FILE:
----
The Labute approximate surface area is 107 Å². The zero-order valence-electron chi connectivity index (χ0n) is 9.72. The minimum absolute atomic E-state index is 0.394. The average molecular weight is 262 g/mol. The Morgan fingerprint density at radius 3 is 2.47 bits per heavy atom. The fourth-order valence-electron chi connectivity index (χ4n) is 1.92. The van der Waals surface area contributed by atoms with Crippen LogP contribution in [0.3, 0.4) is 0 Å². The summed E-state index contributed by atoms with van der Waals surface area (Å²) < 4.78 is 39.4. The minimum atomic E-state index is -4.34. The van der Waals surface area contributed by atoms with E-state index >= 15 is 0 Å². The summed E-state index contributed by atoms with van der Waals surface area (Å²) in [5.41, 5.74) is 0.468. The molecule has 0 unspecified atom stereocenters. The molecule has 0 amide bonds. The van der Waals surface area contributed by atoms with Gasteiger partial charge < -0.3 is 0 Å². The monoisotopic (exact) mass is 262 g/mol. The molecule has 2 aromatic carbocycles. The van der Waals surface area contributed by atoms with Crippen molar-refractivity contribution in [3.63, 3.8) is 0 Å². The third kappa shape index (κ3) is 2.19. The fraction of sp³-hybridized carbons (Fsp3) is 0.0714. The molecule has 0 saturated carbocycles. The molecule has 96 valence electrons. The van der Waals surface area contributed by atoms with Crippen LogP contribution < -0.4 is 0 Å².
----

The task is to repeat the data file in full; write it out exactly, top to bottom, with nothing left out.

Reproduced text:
The Labute approximate surface area is 107 Å². The zero-order valence-electron chi connectivity index (χ0n) is 9.72. The minimum absolute atomic E-state index is 0.394. The average molecular weight is 262 g/mol. The Morgan fingerprint density at radius 3 is 2.47 bits per heavy atom. The fourth-order valence-electron chi connectivity index (χ4n) is 1.92. The van der Waals surface area contributed by atoms with Crippen LogP contribution in [0.3, 0.4) is 0 Å². The summed E-state index contributed by atoms with van der Waals surface area (Å²) < 4.78 is 39.4. The minimum atomic E-state index is -4.34. The van der Waals surface area contributed by atoms with E-state index >= 15 is 0 Å². The summed E-state index contributed by atoms with van der Waals surface area (Å²) in [5.41, 5.74) is 0.468. The molecule has 0 unspecified atom stereocenters. The molecule has 0 amide bonds. The van der Waals surface area contributed by atoms with Gasteiger partial charge < -0.3 is 0 Å². The monoisotopic (exact) mass is 262 g/mol. The molecule has 2 aromatic carbocycles. The van der Waals surface area contributed by atoms with Crippen molar-refractivity contribution in [3.63, 3.8) is 0 Å². The third kappa shape index (κ3) is 2.19. The fraction of sp³-hybridized carbons (Fsp3) is 0.0714. The molecule has 0 saturated carbocycles. The molecule has 96 valence electrons. The van der Waals surface area contributed by atoms with Crippen LogP contribution < -0.4 is 0 Å².